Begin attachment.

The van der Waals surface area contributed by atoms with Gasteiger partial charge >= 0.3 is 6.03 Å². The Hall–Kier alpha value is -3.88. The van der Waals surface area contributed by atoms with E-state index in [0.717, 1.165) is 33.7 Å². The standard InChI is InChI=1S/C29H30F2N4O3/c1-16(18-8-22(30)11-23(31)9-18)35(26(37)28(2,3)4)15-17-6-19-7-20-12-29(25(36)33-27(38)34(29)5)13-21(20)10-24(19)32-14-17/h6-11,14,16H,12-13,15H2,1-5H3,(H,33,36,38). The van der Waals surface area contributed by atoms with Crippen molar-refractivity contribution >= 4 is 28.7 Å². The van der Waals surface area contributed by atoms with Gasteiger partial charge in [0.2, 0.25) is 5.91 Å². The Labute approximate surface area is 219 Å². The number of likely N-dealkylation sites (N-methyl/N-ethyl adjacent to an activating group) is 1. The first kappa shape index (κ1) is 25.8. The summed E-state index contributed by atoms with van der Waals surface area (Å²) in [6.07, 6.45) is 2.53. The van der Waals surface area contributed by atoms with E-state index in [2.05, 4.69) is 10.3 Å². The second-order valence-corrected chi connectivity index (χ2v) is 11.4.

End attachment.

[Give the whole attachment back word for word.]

The van der Waals surface area contributed by atoms with Gasteiger partial charge >= 0.3 is 6.03 Å². The Hall–Kier alpha value is -3.88. The van der Waals surface area contributed by atoms with E-state index in [0.717, 1.165) is 33.7 Å². The standard InChI is InChI=1S/C29H30F2N4O3/c1-16(18-8-22(30)11-23(31)9-18)35(26(37)28(2,3)4)15-17-6-19-7-20-12-29(25(36)33-27(38)34(29)5)13-21(20)10-24(19)32-14-17/h6-11,14,16H,12-13,15H2,1-5H3,(H,33,36,38). The van der Waals surface area contributed by atoms with Crippen molar-refractivity contribution >= 4 is 28.7 Å². The van der Waals surface area contributed by atoms with Gasteiger partial charge in [0.2, 0.25) is 5.91 Å². The Labute approximate surface area is 219 Å². The number of likely N-dealkylation sites (N-methyl/N-ethyl adjacent to an activating group) is 1. The first kappa shape index (κ1) is 25.8. The summed E-state index contributed by atoms with van der Waals surface area (Å²) in [6.07, 6.45) is 2.53. The van der Waals surface area contributed by atoms with E-state index in [2.05, 4.69) is 10.3 Å². The second-order valence-corrected chi connectivity index (χ2v) is 11.4.